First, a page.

It helps that investor sentiment in the US is being supported by markets trading at record highs, thus making it relatively easy for companies to be confident about floating.

Many of the recent unicorn floats have soared on their first day of trading including video conferencing firm Zoom Video Communications which jumped by 80%. Online scrapbook Pinterest floated at $19 a share on 18 April and two weeks later it was trading at $31.23.

Lyft initially did well, rising by 25%, but has since pulled back and is now trading 18% below its listing price. Its disappointing performance on the stock market is a good illustration of why you shouldn’t get caught up in the hype around all the unicorn companies.

How do you buy an overseas-listed stock?

Buying a stock listed on an overseas exchange such as New York or Nasdaq is relatively easy, assuming the company is large and liquid enough.

You buy the shares in the same way as you would for a UK-listed stock. The only extra bits to consider are foreign exchange charges which can be up to 1% for dealing and potentially 0.5% fee to convert any dividends into sterling.

For US-listed shares, you will need to complete a W-8BEN form which will be available from your investment platform provider.

DISRUPTOR FATIGUE?

We sense that many investors are getting tired of companies claiming to be market disruptors. There is an increasing shift among long-term investors back to companies which make positive earnings as they believe ‘profit is better than promise’, to borrow a phrase from a recent article in the Evening Standard.

This is a good reason why we believe Airbnb stands a better chance of generating good returns for investors than Uber – the former already makes a profit and the latter has no idea when its earnings will turn positive. However, you also need to factor in valuation for any company and not simply pick the profitable ones.

Many fund managers like to wait until a company has been trading on the stock market for some time before considering an investment. They want to see how the market has reacted to the stock, as well as how the management have performed in the public spotlight.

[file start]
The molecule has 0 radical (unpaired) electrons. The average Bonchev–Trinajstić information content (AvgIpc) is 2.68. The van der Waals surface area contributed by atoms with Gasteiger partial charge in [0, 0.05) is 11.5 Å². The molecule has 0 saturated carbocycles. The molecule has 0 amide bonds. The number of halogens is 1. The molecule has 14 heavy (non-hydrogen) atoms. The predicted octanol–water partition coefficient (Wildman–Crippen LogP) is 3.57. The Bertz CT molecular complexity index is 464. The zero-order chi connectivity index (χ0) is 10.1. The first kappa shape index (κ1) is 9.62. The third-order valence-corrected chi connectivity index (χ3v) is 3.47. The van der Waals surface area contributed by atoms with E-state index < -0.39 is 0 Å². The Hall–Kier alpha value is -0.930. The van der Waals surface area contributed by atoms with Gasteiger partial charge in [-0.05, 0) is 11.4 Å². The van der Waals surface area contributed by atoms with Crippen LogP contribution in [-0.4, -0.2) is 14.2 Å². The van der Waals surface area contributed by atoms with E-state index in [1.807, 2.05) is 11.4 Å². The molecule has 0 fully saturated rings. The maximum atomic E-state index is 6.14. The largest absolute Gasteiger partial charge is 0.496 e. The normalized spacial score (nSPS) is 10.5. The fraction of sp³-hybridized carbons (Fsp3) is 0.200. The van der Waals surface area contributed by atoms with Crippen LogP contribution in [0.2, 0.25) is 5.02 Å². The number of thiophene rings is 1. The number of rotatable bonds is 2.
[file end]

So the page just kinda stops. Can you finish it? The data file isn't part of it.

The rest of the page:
You may argue that waiting means missing out on potential gains, yet a good company should still be able to generate positive returns for shareholders over time.

Furthermore, it also means you avoid the initial period where many people like to trade in and out on stock market floats. You often see a pattern in the share price where an IPO rises, falls back as traders bank profits, and then rises again as longer-term investors take positions.

IPOS TO BUY OR AVOID

Of the recent batch of new stock market entrants, we like the look of Beyond Meat for significant earnings growth potential albeit recognise that it is very highly valued. We are cautious towards Uber as costs are ballooning and its bigger-picture plans to be a mobility champion are likely to require very large amounts of investment.

Among future potential stock market listings, Airbnb looks the most interesting as an investment, assuming its valuation isn’t excessive. Palantir is also a fascinating business but we’re lacking detailed financial information at present. Avoid WeWork’s parent We Company which is listing later this year.

If you don’t want to risk your money on individual stocks, it is worth considering there are plenty of investment trusts and funds with access to these types of fast-growth businesses thanks to being able to invest in unquoted companies. For example, Scottish Mortgage (SMT) already has stakes in Airbnb and Palantir, alongside more mature companies.

2018 IPO SUCCESS STORIES

Last year saw some spectacularly successful US technology stock market floats. The best performer was cyber-security firm Zscaler, which went public in March 2018 at $16 per share with a valuation of $1.9bn.